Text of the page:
Home The Latest City closing down Occupy Portland Sunday

City closing down Occupy Portland Sunday

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The Latest
Thursday, November 10, 2011
By Emma Hall

Portland is temporarily closing Lownsdale and Chapman Squares to the public, the site where Occupy Portland demonstrators have been camped out for more than a month. At 12:01 a.m. Sunday Nov. 13, all people and property in the squares will be subject to enforcement of local laws, according to Portland Mayor Sam Adams. The parks will be closed for repair and to solve any remaining safety, health and crime problems. When the parks are reopened, they will be available for large speech events by permit only.

Adams and Police Chief Mike Reese held a press conference this morning to address Occupy Portland. Relations between the camp, local business owners and city politicians soured in the last few days, as the camp was plagued with problems including arrests for drugs, alcohol and violence. There have been two drug overdoses in the past week that required immediate resuscitation on site in the camp. Portland police arrested a suspect in the camp suspected of setting off a Molotov cocktail at the World Trade Center. Reported crime incidents, especially assaults, increased in and around the camp over the past five weeks.

Adams discussed the need to weigh the demonstrators' rights to free speech with the associated behaviors that come along with it. "I want to make it clear that this action is not an action against the Occupy Portland movement," Adams said. He complimented Occupy Portland organizers for bringing awareness to local homeless issues and for working peaceably with the city.

"I'm sure that this announcement might come with some disappointment or anger from some Occupy Portland participants," Adams said. He insisted the city of Portland would continue to use methodical, peaceful methods to avoid clashes with the protesters such as what happened in Oakland. Reese declined to talk about the police department's tactical plan.

"We will be prepared to make arrests, my preference is that we won't have to," Adams said.

Emma Hall is web editor for Oregon Business.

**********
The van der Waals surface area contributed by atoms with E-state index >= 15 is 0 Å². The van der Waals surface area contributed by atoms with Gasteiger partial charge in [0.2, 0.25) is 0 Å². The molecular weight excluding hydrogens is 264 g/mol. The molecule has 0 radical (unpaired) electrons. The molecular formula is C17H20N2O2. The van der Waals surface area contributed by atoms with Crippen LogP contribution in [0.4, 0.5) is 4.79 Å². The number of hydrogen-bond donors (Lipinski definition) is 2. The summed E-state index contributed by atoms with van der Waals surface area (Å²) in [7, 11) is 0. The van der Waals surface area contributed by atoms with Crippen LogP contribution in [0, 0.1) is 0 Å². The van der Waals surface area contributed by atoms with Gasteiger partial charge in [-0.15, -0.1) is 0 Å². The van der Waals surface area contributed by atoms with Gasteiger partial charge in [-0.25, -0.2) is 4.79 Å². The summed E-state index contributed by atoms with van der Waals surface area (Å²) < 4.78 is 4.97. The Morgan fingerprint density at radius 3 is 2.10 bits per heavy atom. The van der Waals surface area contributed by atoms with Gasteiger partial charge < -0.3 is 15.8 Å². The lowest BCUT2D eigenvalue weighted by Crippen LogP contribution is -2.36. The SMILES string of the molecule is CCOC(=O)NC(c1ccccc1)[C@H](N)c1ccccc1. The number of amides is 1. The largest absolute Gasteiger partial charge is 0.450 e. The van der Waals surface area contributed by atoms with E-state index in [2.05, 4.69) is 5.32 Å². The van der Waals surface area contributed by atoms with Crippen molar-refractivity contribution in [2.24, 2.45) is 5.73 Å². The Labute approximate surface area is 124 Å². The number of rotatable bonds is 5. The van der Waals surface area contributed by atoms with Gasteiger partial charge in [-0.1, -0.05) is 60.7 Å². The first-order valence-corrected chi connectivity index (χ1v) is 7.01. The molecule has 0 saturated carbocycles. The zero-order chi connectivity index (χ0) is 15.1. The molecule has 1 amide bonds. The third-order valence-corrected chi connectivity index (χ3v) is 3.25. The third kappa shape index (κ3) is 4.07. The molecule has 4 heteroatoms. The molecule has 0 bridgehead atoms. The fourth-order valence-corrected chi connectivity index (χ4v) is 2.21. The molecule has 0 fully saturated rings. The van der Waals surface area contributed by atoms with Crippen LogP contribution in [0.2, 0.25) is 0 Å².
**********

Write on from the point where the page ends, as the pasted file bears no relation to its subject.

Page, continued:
Comments   

 
gboo1
0 #1 It is about time!!gboo1 2011-11-10 11:19:36
They can still protest -- simply come to the city in the morning and LEAVE at the end of the day. This ruination of the parks and pollution of the city has to stop. I certainly hope my tax dollars are not used to pay for cleanup as Occupy Portland does not speak for me within that 99%!!
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Don Ledbetter
0 #2 citizenDon Ledbetter 2011-11-10 13:02:01
Your article fails to report that the number of problems around the city have dropped. How many resuscitations more have the city performed citywide must be considered. You also state that a/one SUSPECT was arrested for a molotov cocktail, sounds too similar to Haymakers to me. The reality of problems have only condensed to the parks. The problems will not go away by dispersing them throughout the city. Now, we will be paying for more patrol cars for citywide control of the same problems.
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Las
0 #3 Hogwash!Las 2011-11-10 13:33:02
Since when did the 1st Amendment require a citizen who wants to protest to "come to the city in the morning and LEAVE at the end of the day." Hogwash!
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Steve
0 #4 About TimeSteve 2011-11-10 20:18:40
This group has cost taxpayers enough and this should have happened weeks ago. This is not about the first amendment this is about enforcing laws that are already on the books and being consistent for everyone.
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Don Ledbetter
0 #5 Misplaced angerDon Ledbetter 2011-11-11 08:55:27
I notice you are very upset with the lawbreakers in the park but do not mention the lawbreakers on wall street. The $19k estimate to restore the parks is how much the military sends unaccountable every few minutes. Cost of bailing out the thieves and the cost to monitor the park? Your anger is misplaced.

Again, these people in the parks will still be with us.
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